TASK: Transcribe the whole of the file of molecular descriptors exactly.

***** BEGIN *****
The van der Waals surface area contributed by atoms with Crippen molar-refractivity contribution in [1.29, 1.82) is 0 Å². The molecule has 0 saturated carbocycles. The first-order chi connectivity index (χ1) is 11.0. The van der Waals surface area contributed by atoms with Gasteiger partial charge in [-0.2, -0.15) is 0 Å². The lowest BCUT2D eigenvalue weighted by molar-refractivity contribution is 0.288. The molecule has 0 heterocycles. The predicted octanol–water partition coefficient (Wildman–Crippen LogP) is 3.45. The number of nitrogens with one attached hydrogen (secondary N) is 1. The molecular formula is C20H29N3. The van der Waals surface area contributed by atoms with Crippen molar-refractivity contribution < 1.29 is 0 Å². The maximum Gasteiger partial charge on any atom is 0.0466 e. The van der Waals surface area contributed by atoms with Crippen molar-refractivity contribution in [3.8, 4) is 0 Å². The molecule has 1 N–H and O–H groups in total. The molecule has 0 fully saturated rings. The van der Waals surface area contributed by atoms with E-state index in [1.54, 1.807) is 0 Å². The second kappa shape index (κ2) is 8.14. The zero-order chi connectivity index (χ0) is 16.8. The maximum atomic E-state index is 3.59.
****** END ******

The van der Waals surface area contributed by atoms with Crippen molar-refractivity contribution in [1.29, 1.82) is 0 Å². The molecule has 0 saturated carbocycles. The first-order chi connectivity index (χ1) is 11.0. The van der Waals surface area contributed by atoms with Gasteiger partial charge in [-0.2, -0.15) is 0 Å². The lowest BCUT2D eigenvalue weighted by molar-refractivity contribution is 0.288. The molecule has 0 heterocycles. The predicted octanol–water partition coefficient (Wildman–Crippen LogP) is 3.45. The number of nitrogens with one attached hydrogen (secondary N) is 1. The molecular formula is C20H29N3. The van der Waals surface area contributed by atoms with Crippen molar-refractivity contribution < 1.29 is 0 Å². The maximum Gasteiger partial charge on any atom is 0.0466 e. The van der Waals surface area contributed by atoms with Crippen molar-refractivity contribution in [3.8, 4) is 0 Å². The molecule has 1 N–H and O–H groups in total. The molecule has 0 fully saturated rings. The van der Waals surface area contributed by atoms with E-state index in [1.54, 1.807) is 0 Å². The second kappa shape index (κ2) is 8.14. The zero-order chi connectivity index (χ0) is 16.8. The maximum atomic E-state index is 3.59.